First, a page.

Prattville – Most heroes are not extraordinary people; they are everyday people just like you and I. They are admired for their brave deeds and noble qualities, but are humble in their acceptance of accolades and trophies.
One such hero is Investigator Kenneth Nesbit of the Prattville Police Department. This young man, born in Lakeland Florida to a military family, spent his younger days traveling from place to place and even spent five years in the Air Force before settling on law enforcement as a career. But, he had always wanted to help people and to make an impact in a world that sometimes be so cruel, especially to children.
On Thursday, January 14, seven law enforcement officers from the River Region attended a luncheon held in their honor at the Gateway Park Lodge in the Capital City. Alabama Crime Stoppers sponsored the event and these public servants were recognized for their work above and beyond the call of duty.
Investigator Kenneth Nesbit, Prattville Police Department, Youth Aid Division, took home the Law Enforcement Officer of the Year award for removing a sexual predator from the streets through diligence and persistence in interrogation techniques.
Nesbit, a Prattville police officer since 2000, states that even as early as his teens it just felt right to render assistance to those in need.
“When I was in high school, I had a job as a lifeguard and thought that was pretty awesome,” said Nesbit. “I’ve always liked to help folks.”
Years later he wanted to help a family member who had gotten involved in drugs, so he decided to fight the war on drugs by entering law enforcement.
“I did my time on patrol and motors, and after I did accident investigations for a couple of years I was placed in Narcotics,” he said. “But, then, shortly after that the Chief placed me in Youth Aid, saying that he thought I would do well there.”
Prattville Police Chief Alfred Wadsworth did indeed know what he was talking about. Nesbit received his first felony case after only one week of being on the job in Youth Aid, closed the case, and jailed the offender.
Nesbit’s second case came just two days after he closed the first one and it involved a nine-year-old victim of sexual abuse. The suspect was the mother’s cousin and during the interview, he confessed the crime to Nesbit, which is rare especially in sexual abuse cases involving a child.
“My supervisor told me not to get upset if I couldn’t get a confession because normally sex offenders do not talk. And he denied everything at first, but I could see right through him and kept on until he finally told me that he did it.”
The more they talked, the more Nesbit became aware of the distinct possibility that this was a serial predator.
“As he started to talk about it, it seemed to me like he was enjoying it so much,” said Nesbit. “And I thought, you just don’t do something like that and stop.”
The interrogation continued and the suspect affirmed just what Investigator Nesbit had guessed … the sexual abuse did not stop at one child.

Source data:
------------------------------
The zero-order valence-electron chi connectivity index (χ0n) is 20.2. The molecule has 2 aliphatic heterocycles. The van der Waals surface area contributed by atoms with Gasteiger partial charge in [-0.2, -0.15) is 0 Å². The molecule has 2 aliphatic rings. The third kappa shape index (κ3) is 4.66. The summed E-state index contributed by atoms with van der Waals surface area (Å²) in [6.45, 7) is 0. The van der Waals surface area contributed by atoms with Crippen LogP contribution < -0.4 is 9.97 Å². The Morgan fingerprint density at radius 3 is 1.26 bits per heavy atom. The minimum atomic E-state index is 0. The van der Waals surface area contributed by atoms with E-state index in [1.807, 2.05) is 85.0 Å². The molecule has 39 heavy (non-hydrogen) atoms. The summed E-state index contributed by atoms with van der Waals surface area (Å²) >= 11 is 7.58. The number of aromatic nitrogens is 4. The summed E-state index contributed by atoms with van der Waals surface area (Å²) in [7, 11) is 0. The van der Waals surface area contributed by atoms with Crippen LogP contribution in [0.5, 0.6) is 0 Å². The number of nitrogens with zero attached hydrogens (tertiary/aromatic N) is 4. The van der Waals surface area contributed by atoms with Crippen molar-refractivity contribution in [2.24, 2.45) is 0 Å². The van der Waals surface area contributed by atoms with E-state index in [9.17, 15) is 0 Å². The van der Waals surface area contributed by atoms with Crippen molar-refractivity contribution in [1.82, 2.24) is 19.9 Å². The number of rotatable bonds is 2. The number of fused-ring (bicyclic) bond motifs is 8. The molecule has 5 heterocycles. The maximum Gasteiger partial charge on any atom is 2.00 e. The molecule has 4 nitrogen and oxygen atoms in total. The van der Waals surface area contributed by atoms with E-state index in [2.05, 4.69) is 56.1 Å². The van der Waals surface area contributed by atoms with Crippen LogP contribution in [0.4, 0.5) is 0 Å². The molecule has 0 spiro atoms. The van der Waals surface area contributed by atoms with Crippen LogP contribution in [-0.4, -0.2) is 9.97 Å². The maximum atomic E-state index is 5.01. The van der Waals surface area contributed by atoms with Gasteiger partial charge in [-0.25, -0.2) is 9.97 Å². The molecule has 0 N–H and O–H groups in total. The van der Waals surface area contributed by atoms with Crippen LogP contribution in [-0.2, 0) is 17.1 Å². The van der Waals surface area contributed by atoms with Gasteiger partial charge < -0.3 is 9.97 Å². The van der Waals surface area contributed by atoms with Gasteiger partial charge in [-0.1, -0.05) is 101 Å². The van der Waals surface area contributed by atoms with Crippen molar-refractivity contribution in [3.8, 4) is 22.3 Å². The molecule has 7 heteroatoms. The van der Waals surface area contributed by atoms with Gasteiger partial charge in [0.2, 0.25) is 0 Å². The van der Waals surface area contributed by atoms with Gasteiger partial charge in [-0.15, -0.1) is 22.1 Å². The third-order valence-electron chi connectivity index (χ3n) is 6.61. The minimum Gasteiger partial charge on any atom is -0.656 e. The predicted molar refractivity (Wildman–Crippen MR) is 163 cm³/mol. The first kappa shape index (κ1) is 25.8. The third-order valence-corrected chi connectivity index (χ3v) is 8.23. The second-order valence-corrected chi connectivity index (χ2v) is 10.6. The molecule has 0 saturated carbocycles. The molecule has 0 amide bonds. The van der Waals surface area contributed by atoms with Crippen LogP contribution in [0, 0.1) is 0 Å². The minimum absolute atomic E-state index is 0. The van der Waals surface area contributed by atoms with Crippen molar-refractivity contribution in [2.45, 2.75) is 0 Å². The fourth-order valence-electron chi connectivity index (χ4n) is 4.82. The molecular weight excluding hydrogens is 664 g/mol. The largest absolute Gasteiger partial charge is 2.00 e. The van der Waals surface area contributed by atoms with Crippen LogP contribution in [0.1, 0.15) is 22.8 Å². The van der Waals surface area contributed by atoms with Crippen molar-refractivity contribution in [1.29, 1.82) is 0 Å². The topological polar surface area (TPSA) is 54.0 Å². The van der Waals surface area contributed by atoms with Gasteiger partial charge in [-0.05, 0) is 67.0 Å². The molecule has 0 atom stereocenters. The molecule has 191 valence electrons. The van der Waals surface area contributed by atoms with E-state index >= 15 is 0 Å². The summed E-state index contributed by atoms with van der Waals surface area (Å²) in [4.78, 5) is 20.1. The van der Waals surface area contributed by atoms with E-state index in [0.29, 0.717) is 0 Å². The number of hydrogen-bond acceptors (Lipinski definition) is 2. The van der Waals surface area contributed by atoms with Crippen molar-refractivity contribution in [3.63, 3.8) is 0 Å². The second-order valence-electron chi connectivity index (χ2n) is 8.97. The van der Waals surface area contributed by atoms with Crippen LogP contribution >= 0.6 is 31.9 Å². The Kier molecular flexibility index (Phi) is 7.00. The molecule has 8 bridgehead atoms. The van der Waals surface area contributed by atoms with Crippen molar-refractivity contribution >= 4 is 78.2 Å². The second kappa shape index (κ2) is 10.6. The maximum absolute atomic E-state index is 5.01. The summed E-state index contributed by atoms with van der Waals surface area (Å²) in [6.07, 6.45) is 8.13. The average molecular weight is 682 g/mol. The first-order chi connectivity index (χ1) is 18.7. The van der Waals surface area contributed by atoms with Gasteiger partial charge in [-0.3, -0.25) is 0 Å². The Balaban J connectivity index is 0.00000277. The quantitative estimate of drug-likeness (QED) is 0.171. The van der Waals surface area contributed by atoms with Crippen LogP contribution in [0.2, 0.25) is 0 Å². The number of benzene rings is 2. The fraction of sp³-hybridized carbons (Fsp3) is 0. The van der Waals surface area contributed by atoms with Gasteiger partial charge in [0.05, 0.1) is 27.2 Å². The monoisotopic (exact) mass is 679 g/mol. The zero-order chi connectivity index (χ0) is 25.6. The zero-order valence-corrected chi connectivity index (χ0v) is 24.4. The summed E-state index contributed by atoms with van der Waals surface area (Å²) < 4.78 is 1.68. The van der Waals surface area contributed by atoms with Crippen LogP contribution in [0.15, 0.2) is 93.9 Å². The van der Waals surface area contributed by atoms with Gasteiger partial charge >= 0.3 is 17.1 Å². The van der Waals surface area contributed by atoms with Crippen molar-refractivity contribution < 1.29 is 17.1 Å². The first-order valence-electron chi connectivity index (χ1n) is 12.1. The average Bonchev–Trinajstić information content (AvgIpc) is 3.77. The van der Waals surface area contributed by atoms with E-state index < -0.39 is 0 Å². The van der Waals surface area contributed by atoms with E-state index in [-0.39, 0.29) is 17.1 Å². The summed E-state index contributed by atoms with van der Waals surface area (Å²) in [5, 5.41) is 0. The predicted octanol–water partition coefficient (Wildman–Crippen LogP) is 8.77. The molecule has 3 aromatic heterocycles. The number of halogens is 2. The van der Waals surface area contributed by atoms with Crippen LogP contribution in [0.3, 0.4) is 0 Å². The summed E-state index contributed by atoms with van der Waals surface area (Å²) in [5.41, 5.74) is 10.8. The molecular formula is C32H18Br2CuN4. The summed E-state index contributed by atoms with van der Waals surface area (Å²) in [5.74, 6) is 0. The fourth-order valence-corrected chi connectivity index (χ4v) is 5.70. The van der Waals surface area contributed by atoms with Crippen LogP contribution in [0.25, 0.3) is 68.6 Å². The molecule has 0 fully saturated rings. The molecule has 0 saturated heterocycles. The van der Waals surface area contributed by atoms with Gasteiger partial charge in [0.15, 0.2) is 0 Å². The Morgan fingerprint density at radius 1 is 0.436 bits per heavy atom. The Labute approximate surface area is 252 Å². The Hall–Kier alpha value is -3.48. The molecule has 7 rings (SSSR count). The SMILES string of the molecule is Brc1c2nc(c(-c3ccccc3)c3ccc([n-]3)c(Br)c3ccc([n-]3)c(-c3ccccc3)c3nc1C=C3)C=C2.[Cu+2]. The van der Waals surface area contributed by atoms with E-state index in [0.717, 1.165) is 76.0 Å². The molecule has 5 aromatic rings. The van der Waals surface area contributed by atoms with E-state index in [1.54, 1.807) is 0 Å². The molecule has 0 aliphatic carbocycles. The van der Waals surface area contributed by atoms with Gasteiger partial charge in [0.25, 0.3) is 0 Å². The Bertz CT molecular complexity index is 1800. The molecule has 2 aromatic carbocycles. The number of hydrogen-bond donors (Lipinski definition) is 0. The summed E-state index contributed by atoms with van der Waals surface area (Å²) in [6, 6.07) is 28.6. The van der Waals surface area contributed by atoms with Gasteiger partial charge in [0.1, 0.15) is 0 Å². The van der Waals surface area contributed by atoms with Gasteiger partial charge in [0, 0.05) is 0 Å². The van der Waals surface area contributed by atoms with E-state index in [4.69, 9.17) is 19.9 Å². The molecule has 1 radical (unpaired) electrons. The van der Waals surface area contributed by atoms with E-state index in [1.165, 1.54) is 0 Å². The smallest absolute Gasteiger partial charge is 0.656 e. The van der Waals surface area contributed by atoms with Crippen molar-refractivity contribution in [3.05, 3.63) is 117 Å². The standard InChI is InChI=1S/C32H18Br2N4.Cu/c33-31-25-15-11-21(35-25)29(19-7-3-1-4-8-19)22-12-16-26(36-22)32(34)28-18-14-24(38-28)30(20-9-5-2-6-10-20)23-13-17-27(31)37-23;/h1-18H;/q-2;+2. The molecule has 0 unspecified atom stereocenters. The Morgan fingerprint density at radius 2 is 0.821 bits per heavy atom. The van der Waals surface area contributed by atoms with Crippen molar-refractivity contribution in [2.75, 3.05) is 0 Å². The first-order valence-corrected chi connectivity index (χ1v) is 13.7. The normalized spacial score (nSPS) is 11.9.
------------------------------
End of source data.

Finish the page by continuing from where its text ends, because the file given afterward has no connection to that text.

“He told me that for the last six years he had victimized his three daughters, ages six to nine, and abused a family friend’s daughter. When it was all said and done, my initial report of one girl turned into seven girls … one case in Prattville and the rest in Montgomery.”
In Autauga County, the offender plead guilty was sentenced to ten years on one case of sexual abuse to a child under twelve. He is now being held in Montgomery on a $1 million bond, but faces charges there of rape, sodomy, and sexual abuse to a child under twelve.
And just like a hero, Nesbit does not take all of the credit for bringing this sexual offender to justice.
“We could not do a lot of what we do if it was not for Child Protective Services at DHR … and of course, the District Attorneys in the 19th judicial circuit,” he said. “When Child Protect interviews a victim, they have a knack of getting all sorts of information that I can then use as a tool in my investigation.”
Nesbit also has the full support of his wife, Dawn, whom he says has put up with a lot during his ten years on the force.
“Spouses of officers do have to make sacrifices and if they are not there to understand and lend support, it makes it hard for us to concentrate on work. But, my wife has been there for me … and she said if it wasn’t for you dealing with that guy, these girls still might not have gotten the justice they deserve.”
Dawn Nesbit is exactly correct. Due to her husband’s diligence and expertise in interrogation skills, a sexual predator was removed from the public and made it possible for the victims’ voices to be heard.
Other law enforcement officers honored that day and who deserve the public’s appreciation for going beyond the call of duty were Deputy Wyatt Segers, Autauga County Sheriff’s Office, Investigator Jeremy Amerson, Elmore County Sheriff’s Office, Deputy Marcus Davis, Montgomery County Sheriff’s Office, Officer Kirk Pelham, Millbrook Police Department, Officer Larry Mann, Wetumpka Police Department, and Corporal Rian Rider, Montgomery Police Department.
Police officers lay it on the line every day for you and me and they are some of the world’s unsung heroes. Usually working quietly behind the scenes, we never know what they have done to protect our freedoms and our lives. But, today we know that because of Investigator Kenneth Nesbit, those seven children are living in a safer world.
Article by Melissa Parker
© 2010 Our Prattville. All rights reserved. This material may not be published, broadcast, rewritten or redistributed without the express written consent of the publisher.